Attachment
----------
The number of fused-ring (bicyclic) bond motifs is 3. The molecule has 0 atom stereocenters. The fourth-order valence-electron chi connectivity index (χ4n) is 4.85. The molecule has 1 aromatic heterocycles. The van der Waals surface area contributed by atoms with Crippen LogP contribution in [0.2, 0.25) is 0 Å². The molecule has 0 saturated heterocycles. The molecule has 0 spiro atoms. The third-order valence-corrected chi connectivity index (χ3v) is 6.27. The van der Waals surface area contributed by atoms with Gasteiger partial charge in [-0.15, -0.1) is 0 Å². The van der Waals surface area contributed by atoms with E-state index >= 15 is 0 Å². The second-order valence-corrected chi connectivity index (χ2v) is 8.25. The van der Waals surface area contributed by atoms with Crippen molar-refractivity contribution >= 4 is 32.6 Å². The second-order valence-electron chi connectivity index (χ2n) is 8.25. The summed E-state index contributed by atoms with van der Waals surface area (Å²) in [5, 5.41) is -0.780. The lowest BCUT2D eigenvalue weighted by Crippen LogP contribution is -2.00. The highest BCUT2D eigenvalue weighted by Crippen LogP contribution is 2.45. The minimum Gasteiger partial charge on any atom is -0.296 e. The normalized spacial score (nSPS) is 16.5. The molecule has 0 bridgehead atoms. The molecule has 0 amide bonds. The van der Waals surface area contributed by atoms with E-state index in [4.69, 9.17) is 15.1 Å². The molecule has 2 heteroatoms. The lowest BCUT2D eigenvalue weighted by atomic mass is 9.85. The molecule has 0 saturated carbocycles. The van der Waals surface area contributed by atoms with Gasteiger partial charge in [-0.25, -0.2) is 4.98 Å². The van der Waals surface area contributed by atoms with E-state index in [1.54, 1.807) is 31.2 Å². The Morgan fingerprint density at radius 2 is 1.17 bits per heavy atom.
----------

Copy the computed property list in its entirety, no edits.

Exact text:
The number of fused-ring (bicyclic) bond motifs is 3. The molecule has 0 atom stereocenters. The fourth-order valence-electron chi connectivity index (χ4n) is 4.85. The molecule has 1 aromatic heterocycles. The van der Waals surface area contributed by atoms with Crippen LogP contribution in [0.2, 0.25) is 0 Å². The molecule has 0 saturated heterocycles. The molecule has 0 spiro atoms. The third-order valence-corrected chi connectivity index (χ3v) is 6.27. The van der Waals surface area contributed by atoms with Gasteiger partial charge in [-0.15, -0.1) is 0 Å². The van der Waals surface area contributed by atoms with E-state index >= 15 is 0 Å². The second-order valence-corrected chi connectivity index (χ2v) is 8.25. The van der Waals surface area contributed by atoms with Crippen molar-refractivity contribution >= 4 is 32.6 Å². The second-order valence-electron chi connectivity index (χ2n) is 8.25. The summed E-state index contributed by atoms with van der Waals surface area (Å²) in [5, 5.41) is -0.780. The lowest BCUT2D eigenvalue weighted by Crippen LogP contribution is -2.00. The highest BCUT2D eigenvalue weighted by Crippen LogP contribution is 2.45. The minimum Gasteiger partial charge on any atom is -0.296 e. The normalized spacial score (nSPS) is 16.5. The molecule has 0 bridgehead atoms. The molecule has 0 amide bonds. The van der Waals surface area contributed by atoms with E-state index in [4.69, 9.17) is 15.1 Å². The molecule has 2 heteroatoms. The lowest BCUT2D eigenvalue weighted by atomic mass is 9.85. The molecule has 0 saturated carbocycles. The van der Waals surface area contributed by atoms with Gasteiger partial charge in [-0.25, -0.2) is 4.98 Å². The van der Waals surface area contributed by atoms with E-state index in [1.54, 1.807) is 31.2 Å². The Morgan fingerprint density at radius 2 is 1.17 bits per heavy atom.